New Forum at Duke University for Expert Voices on Islam and Muslims
Durham, NC - Protests in the Middle East, conflict in Syria, Muslim voters in the upcoming U.S. elections and other diverse topics involving Islam and the Muslim experience are the focus of a new website where scholars from leading universities have begun sharing their perspectives and research.
ISLAMiCommentary aims to inform public knowledge and discourse about the diversity of thought and cultures within Islam and Muslim communities, including those in the United States.
The site pulls together expert analysis and commentary from academics, journalists and other experts with a wide range of perspectives. Recent articles have examined terrorism’s portrayal on YouTube, public opinion polling in Egypt, human rights activism in Iran, birth control among Muslim women and American misconceptions about Shariah law. The site also highlights new books and studies, such as about water resources in Gaza or democratization in the Arab world.
The Duke Islamic Studies Center (DISC) at Duke University launched the site in partnership with the Carolina Center for the Study of the Middle East and Muslim Civilizations at the University of North Carolina at Chapel Hill and the Oxford Centre for Islamic Studies at Oxford University. The Carnegie Corporation of New York is supporting the effort with a multi-year grant.
“There’s so much misunderstanding in the media and public debates around issues involving Muslims and the Islamic world,” said Julie Poucher Harbin, the site’s lead writer and editor. “Our universities have some terrific scholars who have studied these issues for years, but many of their voices have been missing from the conversation. We’ve created this site to provide a forum where they can share their expertise directly with policy makers, journalists and the broader public.”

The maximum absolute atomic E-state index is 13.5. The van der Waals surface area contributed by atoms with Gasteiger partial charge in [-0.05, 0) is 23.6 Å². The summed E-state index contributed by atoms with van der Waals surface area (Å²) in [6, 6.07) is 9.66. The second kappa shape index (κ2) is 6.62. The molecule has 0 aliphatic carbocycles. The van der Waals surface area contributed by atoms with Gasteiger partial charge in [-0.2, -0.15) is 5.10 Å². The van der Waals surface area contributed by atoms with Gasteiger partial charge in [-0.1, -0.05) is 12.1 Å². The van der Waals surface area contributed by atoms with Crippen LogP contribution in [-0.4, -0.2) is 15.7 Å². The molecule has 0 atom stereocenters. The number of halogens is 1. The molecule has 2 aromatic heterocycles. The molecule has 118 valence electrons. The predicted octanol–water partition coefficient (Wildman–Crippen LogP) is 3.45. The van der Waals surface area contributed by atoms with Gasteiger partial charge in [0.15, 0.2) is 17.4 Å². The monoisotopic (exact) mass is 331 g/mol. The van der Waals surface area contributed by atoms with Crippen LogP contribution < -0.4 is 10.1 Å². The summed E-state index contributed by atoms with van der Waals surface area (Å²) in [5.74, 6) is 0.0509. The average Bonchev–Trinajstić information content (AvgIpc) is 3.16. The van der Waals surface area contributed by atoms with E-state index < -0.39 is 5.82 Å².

The site will draw frequently on the knowledge of more than 100 leading scholars around the world who, through the Carnegie Scholars Program on Islam, have helped broaden public understanding of Muslim societies, especially since the 9/11 attacks of 2001. Their research ranges from Islamophobia and Muslim identity in the West to cultural globalization, gender, law, Islamist movements and foreign policy.
“More than ever before, developments in Muslim societies are shaped by and, in turn, shape global issues. We are in great need of expert analysis and commentary that rise above much of the hysteria-filled opinions that rule the airways and blogs,” said UNC-Chapel Hill Professor of Islamic Studies Omid Safi. “ISLAMiCommentary provides an urgently needed service by making the analysis of trained experts readily available to the widest audiences.”
The site is the public face of a larger project the universities are pursuing with Carnegie support. Their Transcultural Islam Project has also established a network where scholars can exchange research findings and form thematic working groups on issues of importance in the Islamic world. More information about the Transcultural Islam Research Network is at http://tirnscholars.org.
Harbin, who worked previously for NPR, NBC News and other news organizations across the globe and who has lived and traveled in Muslim countries, is managing both sites. Gilbert Merkx, director of the Duke Islamic Studies Center, heads the project.